Time Consuming Task in Background Thread in Swift

In this tutorial, you will learn how to perform a time-consuming task in a background thread in Swift. In iOS development, achieving concurrency primarily involves effectively utilizing multi-threading. Running multiple threads can give the appearance of simultaneous execution, which is crucial for keeping the UI responsive while performing heavy computations or network requests.

Why Background Tasks are Needed for Swift & iOS Applications

Background tasks are essential for Swift and iOS applications due to the nature of the mobile platform. Mobile devices often have limited resources compared to desktop computers, especially in terms of CPU power and memory. Running intensive tasks on the main thread can lead to unresponsive UI and poor user experience.

So, you can move time-consuming tasks to a background thread. It allows the main thread to remain free to respond to user interactions, thus keeping the application fluid and responsive.

1. Background Task with Grand Central Dispatch (GCD)

One way of executing a background task is to use Grand Central Dispatch (GCD). GCD is a tool that helps you manage and schedule tasks in your iOS app, allowing you to execute code concurrently.

Here’s an example of how you can use GCD to perform a task in the background:

DispatchQueue.global(qos: .background).async {
   // Your long-running task here

   DispatchQueue.main.async {
       // Any UI updates go here

In this code snippet, the global(qos: .background) method schedules the task on a background thread. The async method then schedules the task to be run asynchronously. You are facing user data from the internet using getUserData() and once the task is complete, any UI updates are scheduled to be performed on the main thread using the updateUserInfo() function.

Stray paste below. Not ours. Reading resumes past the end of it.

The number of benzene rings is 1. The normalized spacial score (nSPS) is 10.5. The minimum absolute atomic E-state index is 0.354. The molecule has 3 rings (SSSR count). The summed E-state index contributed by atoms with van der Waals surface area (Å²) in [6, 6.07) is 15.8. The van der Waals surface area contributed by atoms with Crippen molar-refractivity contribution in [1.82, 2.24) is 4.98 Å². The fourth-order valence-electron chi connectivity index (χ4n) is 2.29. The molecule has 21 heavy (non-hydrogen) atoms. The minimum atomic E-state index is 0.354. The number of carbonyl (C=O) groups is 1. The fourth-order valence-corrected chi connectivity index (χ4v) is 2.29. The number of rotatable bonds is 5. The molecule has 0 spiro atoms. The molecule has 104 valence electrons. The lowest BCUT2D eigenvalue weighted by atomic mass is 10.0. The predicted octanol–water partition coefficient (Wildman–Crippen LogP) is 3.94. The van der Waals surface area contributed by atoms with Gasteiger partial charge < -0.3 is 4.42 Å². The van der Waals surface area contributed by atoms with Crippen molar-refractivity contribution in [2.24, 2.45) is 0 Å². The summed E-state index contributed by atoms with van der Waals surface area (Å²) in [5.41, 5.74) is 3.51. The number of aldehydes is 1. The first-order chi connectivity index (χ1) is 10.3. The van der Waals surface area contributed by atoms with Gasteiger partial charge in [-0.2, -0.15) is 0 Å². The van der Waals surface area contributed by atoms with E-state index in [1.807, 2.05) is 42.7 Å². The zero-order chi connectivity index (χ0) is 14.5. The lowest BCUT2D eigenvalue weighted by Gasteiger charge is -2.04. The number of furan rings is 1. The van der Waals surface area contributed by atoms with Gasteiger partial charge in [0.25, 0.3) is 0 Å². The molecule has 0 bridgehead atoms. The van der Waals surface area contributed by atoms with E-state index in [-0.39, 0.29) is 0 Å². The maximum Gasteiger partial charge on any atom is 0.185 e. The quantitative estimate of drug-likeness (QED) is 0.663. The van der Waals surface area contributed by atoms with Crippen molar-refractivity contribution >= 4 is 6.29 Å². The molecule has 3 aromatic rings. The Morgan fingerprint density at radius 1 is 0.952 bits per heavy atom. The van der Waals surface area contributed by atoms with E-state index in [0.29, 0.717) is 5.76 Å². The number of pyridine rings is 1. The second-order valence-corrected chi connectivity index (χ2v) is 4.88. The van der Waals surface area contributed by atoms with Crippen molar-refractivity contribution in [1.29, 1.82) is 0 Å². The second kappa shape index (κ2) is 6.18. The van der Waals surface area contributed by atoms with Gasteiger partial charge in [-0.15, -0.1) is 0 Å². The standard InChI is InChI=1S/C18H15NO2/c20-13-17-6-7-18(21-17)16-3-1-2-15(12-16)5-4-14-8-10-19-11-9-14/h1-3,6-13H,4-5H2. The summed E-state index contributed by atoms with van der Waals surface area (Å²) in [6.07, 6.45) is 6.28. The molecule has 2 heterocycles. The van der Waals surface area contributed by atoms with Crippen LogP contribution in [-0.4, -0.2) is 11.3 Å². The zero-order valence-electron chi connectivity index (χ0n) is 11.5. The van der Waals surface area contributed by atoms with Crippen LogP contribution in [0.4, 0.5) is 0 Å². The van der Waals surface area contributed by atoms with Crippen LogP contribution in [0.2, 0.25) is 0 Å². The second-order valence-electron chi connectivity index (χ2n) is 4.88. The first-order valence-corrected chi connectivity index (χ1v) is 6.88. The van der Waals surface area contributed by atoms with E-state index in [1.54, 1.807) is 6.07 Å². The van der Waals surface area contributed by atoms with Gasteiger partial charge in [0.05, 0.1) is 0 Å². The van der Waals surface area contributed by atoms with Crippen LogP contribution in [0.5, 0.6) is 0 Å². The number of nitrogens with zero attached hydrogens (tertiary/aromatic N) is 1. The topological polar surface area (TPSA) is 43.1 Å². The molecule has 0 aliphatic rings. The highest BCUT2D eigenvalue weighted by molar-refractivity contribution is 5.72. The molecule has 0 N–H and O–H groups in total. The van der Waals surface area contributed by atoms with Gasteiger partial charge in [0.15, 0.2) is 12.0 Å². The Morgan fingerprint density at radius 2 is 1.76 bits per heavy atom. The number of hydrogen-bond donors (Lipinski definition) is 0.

Also, you can use several types of dispatch queues to handle different levels of priority:

  • DispatchQueue.main: Main thread. Used for UI-related tasks.
  • DispatchQueue.global(qos: .userInitiated): High priority. Useful for tasks initiated by the user.
  • DispatchQueue.global(qos: .userInteractive): High priority. Similar to .userInitiated, but slightly lower.
  • DispatchQueue.global(qos: .background): Lowest priority. Useful for tasks that don’t require immediate attention.
  • DispatchQueue.global(qos: .default): Normal priority. After high but before low.
  • DispatchQueue.global(qos: .utility): Low priority. Useful for tasks that can be performed in the background.
  • DispatchQueue.global(qos: .unspecified): Absence of quality. Used when no specific quality class is desired.

However, GCD can be verbose and complex for complex concurrency scenarios.

2. Background Task with async/await: A Modern Way

With the introduction of Swift 5.5, Apple has introduced new concurrency primitives like async/await and actors. These provide a more modern and streamlined way to manage concurrency in Swift.

Here’s an example of how you can use async/await to perform a task in the background:

func handleSignUp() async {
    // Time consuming tasks

Task {
    await handleSignUp()

In this code snippet, the Task initializer schedules the task to be run asynchronously for handling signup. Unlike GCD, async/await provides a simpler and more intuitive syntax for managing concurrency. Also, async/await simplifies asynchronous code, improving readability and conciseness. To learn more about async/await check the official documentation for concurrency provided by Apple.

The code example above demonstrates how to manage user sign-up using Task and async/await. The handleSignUp() method makes a network request in the background, and when it fetches the response, it updates the UI according to the result.


In conclusion, executing time-consuming tasks on background threads is a critical aspect of iOS development. While GCD is a powerful tool for managing concurrency, Swift’s newer concurrency features provide a more modern and streamlined approach. However, Apple provides some limits for using background tasks. You can check this forum post iOS Background execution limits.

For more Swift Code examples and tutorials, please check the Swift Code Examples page on this website.

Happy Coding!

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